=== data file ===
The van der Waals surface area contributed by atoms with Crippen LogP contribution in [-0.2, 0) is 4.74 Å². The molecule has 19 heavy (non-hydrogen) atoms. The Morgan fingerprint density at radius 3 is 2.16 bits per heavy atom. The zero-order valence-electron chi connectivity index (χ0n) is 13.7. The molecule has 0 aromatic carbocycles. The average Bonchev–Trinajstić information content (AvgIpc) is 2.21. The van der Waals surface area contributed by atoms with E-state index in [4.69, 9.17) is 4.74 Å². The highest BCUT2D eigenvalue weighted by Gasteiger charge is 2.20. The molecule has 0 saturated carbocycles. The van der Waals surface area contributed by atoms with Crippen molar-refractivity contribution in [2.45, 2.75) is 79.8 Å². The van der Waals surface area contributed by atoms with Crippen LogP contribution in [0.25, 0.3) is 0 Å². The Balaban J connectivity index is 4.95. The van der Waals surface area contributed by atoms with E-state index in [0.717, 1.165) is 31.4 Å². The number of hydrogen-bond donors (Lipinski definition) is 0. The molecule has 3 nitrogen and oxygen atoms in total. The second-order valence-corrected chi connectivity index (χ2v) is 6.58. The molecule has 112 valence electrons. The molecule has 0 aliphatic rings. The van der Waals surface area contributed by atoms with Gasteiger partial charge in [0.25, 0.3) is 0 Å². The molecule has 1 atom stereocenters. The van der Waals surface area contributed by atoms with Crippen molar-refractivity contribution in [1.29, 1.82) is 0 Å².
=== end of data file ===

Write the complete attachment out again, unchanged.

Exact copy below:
The van der Waals surface area contributed by atoms with Crippen LogP contribution in [-0.2, 0) is 4.74 Å². The molecule has 19 heavy (non-hydrogen) atoms. The Morgan fingerprint density at radius 3 is 2.16 bits per heavy atom. The zero-order valence-electron chi connectivity index (χ0n) is 13.7. The molecule has 0 aromatic carbocycles. The average Bonchev–Trinajstić information content (AvgIpc) is 2.21. The van der Waals surface area contributed by atoms with E-state index in [4.69, 9.17) is 4.74 Å². The highest BCUT2D eigenvalue weighted by Gasteiger charge is 2.20. The molecule has 0 saturated carbocycles. The van der Waals surface area contributed by atoms with Crippen molar-refractivity contribution in [2.45, 2.75) is 79.8 Å². The van der Waals surface area contributed by atoms with Crippen LogP contribution in [0.25, 0.3) is 0 Å². The Balaban J connectivity index is 4.95. The van der Waals surface area contributed by atoms with E-state index in [0.717, 1.165) is 31.4 Å². The number of hydrogen-bond donors (Lipinski definition) is 0. The molecule has 3 nitrogen and oxygen atoms in total. The second-order valence-corrected chi connectivity index (χ2v) is 6.58. The molecule has 112 valence electrons. The molecule has 0 aliphatic rings. The van der Waals surface area contributed by atoms with Gasteiger partial charge in [0.25, 0.3) is 0 Å². The molecule has 1 atom stereocenters. The van der Waals surface area contributed by atoms with Crippen molar-refractivity contribution in [1.29, 1.82) is 0 Å².